Home » How to alleviate consumer misconceptions about pea protein

How to alleviate consumer misconceptions about pea protein

Don’t let consumer misbeliefs hamper sales – alleviate concerns and drive pea protein sales

If you’d have asked someone what they thought about eating ‘pea protein’ 10 or 15 years ago, unless they were in the food business themselves, they’d likely have met your question with a baffled face. ‘Peas are just a vegetable to have on the side of your meal, right?’ 

Wrong. Most consumers now know that the small but mighty legume is packed with protein, along with other nutrients. Because of this, pea protein is skyrocketing to the top of the plant-based protein ingredients sector. 

Pea-protein ingredients come from yellow peas, most often grown in North America or Europe. Pea protein is created by separating the protein from pea starch and fibre. Processors can output four types of protein in this way: pea-protein isolate, textured pea protein, pea-protein concentrates, and hydrolysed pea protein. 

All are used throughout the food industry, though pea-protein isolate (which has a high protein content of 77 to 81%1) is primarily used in protein powders while textured pea-protein, with a lower protein content, is mainly used in meat alternatives.

pea protein
Image source: Unsplash/Anthony Ievlev.

The yellow, pea-protein ingredients market has experienced significant growth in recent years, amassing a global value of US$2 billion in 2023. Excitingly, between 2023 and 2033, the market is expected to expand with a compound annual growth rate (CAGR) of 6%, increasing to a global value of US$3.6 billion by 2033. 2

Demand for pea-protein products is rapidly rising in the food industry, owing to pea protein’s nutritional benefits, ‘Big-Eight allergen-free’ status (free from the top eight allergens, including milk, eggs, fish, shellfish, tree nuts, peanuts, wheat, and soybeans), functional properties, sustainability advantages, and increasing availability.

According to Innova Market Insights, pea protein now drives growth in established plant-based protein ingredients, overtaking the previous leader, soya. Between October 2021 and September 2022, 31.6% of new meat-substitute product launches tracked globally contained pea protein. Through the period, pea protein experienced a high CAGR of +60.8%.3 

While pea-protein ingredients are experiencing huge success, consumer uncertainty persists. Let’s find out why not all consumers are jumping to purchase pea-protein products and how to boost sales by mitigating concerns.

What are consumer perceptions of pea protein?

1. ‘Causes bloating and an upset stomach’

A common consumer misconception is that the consumption of pea-protein food products will ‘cause bloating’ and an ‘upset stomach’. This perception has arisen because eating a lot of high-fibre plant-foods, like legumes, can lead to gas and belly aches in some people

However, most of the fibre contained in peas is removed to create pea-protein ingredients, which means digestive issues are generally not an issue. 

In fact, research shows that pea protein is a highly digestible protein source – proving comparable to whey or casein in digestibility studies4 (though digestibility changes depending on the production process and nature of the pea protein type)5.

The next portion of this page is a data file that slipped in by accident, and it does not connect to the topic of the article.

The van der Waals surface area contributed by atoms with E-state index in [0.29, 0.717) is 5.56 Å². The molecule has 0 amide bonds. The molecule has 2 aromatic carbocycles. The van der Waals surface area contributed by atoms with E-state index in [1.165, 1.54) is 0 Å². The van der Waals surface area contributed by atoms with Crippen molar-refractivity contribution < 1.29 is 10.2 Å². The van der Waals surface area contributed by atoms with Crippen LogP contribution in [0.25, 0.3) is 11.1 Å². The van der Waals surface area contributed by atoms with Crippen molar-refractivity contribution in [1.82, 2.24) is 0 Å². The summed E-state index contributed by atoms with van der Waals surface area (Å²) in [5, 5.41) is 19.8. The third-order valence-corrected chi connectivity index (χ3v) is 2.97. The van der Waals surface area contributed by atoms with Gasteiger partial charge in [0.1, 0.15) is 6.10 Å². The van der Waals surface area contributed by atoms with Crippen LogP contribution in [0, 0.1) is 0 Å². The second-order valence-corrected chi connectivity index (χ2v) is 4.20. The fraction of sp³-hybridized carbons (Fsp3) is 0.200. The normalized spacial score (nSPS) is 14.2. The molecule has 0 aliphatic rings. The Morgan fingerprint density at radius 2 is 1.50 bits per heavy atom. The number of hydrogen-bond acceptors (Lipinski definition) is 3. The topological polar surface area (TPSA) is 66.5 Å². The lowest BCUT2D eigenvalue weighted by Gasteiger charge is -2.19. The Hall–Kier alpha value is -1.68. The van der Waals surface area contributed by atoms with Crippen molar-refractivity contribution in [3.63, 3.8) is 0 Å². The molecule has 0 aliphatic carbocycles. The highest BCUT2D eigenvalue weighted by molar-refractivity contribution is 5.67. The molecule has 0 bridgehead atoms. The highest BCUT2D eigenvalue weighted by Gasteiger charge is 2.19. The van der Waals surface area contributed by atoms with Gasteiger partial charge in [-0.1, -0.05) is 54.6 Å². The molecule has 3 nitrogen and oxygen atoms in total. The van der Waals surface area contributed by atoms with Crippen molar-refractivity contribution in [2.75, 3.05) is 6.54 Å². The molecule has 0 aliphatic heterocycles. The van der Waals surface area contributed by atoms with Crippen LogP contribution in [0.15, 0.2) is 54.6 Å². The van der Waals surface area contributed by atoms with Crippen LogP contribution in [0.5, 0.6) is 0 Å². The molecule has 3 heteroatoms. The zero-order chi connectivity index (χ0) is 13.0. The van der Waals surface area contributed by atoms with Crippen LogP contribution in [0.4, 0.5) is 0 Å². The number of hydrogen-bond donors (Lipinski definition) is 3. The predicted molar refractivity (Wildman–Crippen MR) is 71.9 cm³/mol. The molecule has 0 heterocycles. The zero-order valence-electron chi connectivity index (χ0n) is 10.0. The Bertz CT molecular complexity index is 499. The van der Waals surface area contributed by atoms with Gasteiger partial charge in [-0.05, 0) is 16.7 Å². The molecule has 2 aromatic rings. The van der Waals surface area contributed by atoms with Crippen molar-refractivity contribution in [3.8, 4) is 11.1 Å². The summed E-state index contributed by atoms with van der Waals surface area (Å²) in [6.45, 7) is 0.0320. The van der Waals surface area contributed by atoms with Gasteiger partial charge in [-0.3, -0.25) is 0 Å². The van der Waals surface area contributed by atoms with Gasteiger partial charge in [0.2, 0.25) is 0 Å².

Make sure to highlight the great digestibility of pea protein on your product packaging and throughout marketing and advertising campaigns. 

2. ‘I’ll get an allergic reaction!’

Image source: Unsplash/LikeMeat.

One accusation is that, although it’s ‘Big-Eight allergen-free’, pea protein is ‘more likely to cause allergic reactions than other plant-based proteins’.6 This statement has resulted in consumers avoiding pea protein altogether, for fear that eating a product containing it might result in an allergic reaction.

This worry comes from a lack of information on plant-protein ingredients, as well as widely distributed misinformation. Nonetheless, people with other legume allergies should be careful when adding pea protein to their diets. Some research shows that allergies are more common in people who already have other legume allergies. 7 However, this doesn’t necessarily mean that a reaction will be had.

Although producers of pre-packaged foods must list pea protein as an ingredient, there is no requirement for pea protein to be highlighted as an allergen on product packaging. Similarly, in out-of-home dining establishments, there is no obligation for restaurants to list pea protein as an ingredient on menus.

To gain and retain that ever-important consumer trust, we recommend displaying clear and easy-to-read ingredient lists, making it obvious that pea protein has been used. Meanwhile, food-service businesses should note when pea-protein ingredients are used in dishes. 

4. ‘It doesn’t contain enough amino acids’

Some consumers worry that pea protein does not contain enough bioavailable forms of amino acids to promote healthy muscle function after consumption. However, pea protein can be considered a great source of protein – one of the closest to a ‘complete protein source’ since it only lacks the amino acid methionine and has good amounts of all other amino acids. Plus, pea protein can be made ‘more complete’ by combining it with other protein sources, such as whole grains and nuts.

The low ratio of methionine in pea protein only presents an issue if pea protein is one’s primary source of dietary protein and if little to no other methionine-containing foods are consumed.8

Overall, pea-protein ingredients have highly bioavailable forms of amino acids. Because of this, the plant protein meets the amino acid requirements of the World Health Organization (WHO), the Food and Agriculture Organization (FAO), and the United Nations University (UNU).9 10